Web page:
On Saturday 14 May, members and friends past and present filled Borras Park Evangelical Church, for a service of thanksgiving for 40 years of evangelical witness in the town.
The cause was founded by Rev. Glyndwr Jenkins, a former missionary to India and pastor of churches at Rossett, some six miles from Wrexham, and Garden Village, on the edge of the town. Both churches were part of the Presbyterian Church of Wales.
During the 1960s Mr Jenkins felt uneasy about the ecumenical trends of his denomination. After much prayer, and supported by a number of like-minded believers, he resigned from it from the end of December 1970.
By that time, he had gathered around him local evangelical Christians and it was agreed that an evangelical church would be established. A location for the church was already on his heart. He felt drawn to the housing estates being built in the Borras area of Wrexham.
The new fellowship of Borras Park Evangelical Church held its first service on the morning of 3 January 1971, at the Little Acton Community Centre, Francis Avenue. It remained there for some years.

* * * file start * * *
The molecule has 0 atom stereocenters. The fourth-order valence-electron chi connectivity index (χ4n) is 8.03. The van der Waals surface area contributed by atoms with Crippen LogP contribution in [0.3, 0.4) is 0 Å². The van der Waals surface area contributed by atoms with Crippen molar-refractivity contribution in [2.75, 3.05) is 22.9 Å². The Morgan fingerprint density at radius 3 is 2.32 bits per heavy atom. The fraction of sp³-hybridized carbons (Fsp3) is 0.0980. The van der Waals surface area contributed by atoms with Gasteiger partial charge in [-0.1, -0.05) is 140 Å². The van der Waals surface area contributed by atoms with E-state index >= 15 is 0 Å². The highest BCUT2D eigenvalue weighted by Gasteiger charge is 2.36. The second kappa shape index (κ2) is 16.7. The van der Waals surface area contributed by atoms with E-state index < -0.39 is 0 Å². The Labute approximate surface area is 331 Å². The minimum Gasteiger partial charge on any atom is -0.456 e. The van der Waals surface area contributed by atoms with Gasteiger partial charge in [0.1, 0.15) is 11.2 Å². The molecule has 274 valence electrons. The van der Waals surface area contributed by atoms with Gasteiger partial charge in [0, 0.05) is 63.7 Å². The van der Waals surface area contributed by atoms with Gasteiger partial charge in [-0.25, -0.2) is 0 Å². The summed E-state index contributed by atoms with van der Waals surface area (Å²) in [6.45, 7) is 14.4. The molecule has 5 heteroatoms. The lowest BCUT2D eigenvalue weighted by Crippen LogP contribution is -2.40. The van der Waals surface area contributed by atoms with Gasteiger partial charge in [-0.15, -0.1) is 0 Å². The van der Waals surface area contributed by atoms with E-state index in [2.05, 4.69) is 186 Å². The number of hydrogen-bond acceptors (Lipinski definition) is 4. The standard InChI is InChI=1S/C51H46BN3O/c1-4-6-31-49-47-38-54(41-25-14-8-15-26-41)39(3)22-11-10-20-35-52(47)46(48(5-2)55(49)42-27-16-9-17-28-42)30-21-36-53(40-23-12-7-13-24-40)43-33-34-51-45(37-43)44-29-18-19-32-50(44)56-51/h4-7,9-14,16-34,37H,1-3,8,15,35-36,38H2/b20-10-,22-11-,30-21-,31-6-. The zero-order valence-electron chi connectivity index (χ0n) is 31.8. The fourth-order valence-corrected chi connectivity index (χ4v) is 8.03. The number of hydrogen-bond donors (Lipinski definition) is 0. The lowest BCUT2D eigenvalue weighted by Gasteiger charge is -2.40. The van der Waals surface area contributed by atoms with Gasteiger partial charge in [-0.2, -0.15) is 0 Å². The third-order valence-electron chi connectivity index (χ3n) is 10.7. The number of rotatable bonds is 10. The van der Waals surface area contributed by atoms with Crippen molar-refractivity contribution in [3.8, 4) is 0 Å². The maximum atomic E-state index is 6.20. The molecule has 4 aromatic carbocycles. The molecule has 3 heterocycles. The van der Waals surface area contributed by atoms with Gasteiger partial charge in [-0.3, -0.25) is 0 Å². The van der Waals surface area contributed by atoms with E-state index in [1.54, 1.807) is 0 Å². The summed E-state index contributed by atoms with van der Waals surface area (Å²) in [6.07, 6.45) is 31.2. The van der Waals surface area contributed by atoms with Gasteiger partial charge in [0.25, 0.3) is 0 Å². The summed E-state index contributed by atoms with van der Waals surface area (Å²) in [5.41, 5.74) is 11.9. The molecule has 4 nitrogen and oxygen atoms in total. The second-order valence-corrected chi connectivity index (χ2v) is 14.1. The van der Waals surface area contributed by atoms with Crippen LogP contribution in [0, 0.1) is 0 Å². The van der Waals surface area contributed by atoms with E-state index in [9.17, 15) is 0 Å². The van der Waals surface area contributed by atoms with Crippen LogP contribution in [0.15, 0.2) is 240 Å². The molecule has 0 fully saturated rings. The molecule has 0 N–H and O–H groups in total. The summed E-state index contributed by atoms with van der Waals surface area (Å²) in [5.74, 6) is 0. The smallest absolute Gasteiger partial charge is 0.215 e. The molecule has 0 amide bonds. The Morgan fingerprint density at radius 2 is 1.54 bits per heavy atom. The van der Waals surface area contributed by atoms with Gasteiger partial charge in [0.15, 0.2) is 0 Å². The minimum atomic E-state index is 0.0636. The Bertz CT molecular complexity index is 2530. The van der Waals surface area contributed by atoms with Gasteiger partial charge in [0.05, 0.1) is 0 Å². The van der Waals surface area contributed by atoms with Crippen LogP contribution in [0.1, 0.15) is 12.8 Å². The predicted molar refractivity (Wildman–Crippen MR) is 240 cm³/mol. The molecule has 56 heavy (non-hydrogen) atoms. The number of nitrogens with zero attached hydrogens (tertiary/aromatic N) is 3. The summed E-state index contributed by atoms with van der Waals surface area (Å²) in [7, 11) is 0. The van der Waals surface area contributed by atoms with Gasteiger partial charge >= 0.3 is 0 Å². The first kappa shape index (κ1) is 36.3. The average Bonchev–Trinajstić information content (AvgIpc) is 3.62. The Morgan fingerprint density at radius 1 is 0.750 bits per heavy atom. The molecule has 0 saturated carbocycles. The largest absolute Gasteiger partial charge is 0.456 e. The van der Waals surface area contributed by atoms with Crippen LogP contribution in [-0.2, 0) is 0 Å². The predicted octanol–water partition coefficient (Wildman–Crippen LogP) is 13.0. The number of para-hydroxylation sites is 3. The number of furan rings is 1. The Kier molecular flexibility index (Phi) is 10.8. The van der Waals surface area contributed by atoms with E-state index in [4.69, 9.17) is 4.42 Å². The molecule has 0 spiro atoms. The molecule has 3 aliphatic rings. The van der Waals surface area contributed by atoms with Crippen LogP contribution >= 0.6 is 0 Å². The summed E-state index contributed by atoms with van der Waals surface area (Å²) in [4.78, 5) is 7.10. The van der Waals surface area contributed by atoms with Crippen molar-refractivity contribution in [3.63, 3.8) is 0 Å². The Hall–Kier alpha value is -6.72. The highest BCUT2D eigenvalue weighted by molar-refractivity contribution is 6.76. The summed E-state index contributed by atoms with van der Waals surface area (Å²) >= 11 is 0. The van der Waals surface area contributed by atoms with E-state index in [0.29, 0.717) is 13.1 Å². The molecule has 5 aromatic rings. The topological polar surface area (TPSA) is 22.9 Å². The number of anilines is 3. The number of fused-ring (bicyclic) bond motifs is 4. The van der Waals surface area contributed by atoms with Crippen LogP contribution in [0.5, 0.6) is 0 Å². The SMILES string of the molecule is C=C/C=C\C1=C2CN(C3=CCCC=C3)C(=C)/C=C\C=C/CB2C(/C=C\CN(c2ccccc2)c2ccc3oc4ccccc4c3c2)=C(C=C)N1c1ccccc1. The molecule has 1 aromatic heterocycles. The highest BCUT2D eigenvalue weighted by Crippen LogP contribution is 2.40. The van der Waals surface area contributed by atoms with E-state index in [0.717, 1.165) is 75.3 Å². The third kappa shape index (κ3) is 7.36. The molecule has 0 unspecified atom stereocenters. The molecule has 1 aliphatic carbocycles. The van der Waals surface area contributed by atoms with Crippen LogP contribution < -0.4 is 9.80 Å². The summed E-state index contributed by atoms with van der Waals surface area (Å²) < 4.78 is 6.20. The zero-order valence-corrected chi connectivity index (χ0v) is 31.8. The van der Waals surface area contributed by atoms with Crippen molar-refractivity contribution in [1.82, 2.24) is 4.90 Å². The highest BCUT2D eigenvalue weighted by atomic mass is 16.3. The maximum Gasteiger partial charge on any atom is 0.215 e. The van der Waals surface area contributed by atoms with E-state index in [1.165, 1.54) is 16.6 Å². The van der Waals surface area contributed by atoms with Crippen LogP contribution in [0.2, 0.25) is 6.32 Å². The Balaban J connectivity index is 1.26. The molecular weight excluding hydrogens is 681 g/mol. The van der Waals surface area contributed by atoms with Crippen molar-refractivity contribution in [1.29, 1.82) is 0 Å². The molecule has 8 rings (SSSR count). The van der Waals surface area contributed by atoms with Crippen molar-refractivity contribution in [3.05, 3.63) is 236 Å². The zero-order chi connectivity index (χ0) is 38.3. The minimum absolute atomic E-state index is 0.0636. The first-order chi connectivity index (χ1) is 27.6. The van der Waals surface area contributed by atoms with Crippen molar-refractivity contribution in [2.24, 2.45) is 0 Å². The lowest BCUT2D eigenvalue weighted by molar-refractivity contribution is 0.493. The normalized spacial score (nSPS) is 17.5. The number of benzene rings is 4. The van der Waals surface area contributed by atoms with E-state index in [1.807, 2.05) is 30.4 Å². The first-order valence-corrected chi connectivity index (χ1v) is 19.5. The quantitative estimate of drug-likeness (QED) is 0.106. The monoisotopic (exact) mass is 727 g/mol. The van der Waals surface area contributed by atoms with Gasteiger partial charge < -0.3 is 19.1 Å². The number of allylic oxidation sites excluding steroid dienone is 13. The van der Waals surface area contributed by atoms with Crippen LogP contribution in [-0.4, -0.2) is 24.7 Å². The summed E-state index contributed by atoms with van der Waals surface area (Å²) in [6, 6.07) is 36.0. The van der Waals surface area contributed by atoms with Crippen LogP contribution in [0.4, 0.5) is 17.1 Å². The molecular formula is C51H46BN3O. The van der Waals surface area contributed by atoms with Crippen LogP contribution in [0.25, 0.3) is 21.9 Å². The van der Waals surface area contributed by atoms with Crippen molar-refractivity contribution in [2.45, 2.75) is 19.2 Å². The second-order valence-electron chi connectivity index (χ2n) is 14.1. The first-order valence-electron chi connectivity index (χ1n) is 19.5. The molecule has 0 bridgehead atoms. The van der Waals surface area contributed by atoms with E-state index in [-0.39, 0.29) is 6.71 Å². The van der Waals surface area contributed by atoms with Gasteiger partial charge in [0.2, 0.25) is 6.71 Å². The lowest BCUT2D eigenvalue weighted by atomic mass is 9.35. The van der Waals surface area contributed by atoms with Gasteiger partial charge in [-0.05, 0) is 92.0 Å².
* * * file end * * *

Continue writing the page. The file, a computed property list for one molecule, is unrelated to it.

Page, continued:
By March 1976, the church had built its own hall on Jeffreys Road and the main church building was opened on 21 March 1987.
Rev. Glyndwr Jenkins retired in 1980 and was followed by Revs Hywel Jones (1980-85), Keith R. Walker (1985-90), Basil A. Howlett (1993-2000) and Mark Thomas (2003- present).
At the thanksgiving service, Rev. Philip Jenkins, Cardiff, younger son of the founding pastor, read Hebrews 13:5-18 and gave a moving prayer for the past witness of the church and its future growth.
Rev. Gwilym Roberts, Caergwrle, outlined the broader context to the founding of the church — one of five in north-east Wales that had emerged from the Presbyterian Church of Wales in the early 1970s — and a retired elder, Mr Idwal Trevor, spoke about the way the church had grown subsequently.
The sermon on ‘Jesus Christ, the same yesterday, and today and for ever’ (Hebrews 13:8) was brought by Rev. Dr Hywel Jones.
Refreshments were provided in the hall and there was an opportunity to look at displays and photographs of people and activities over the past 40 years.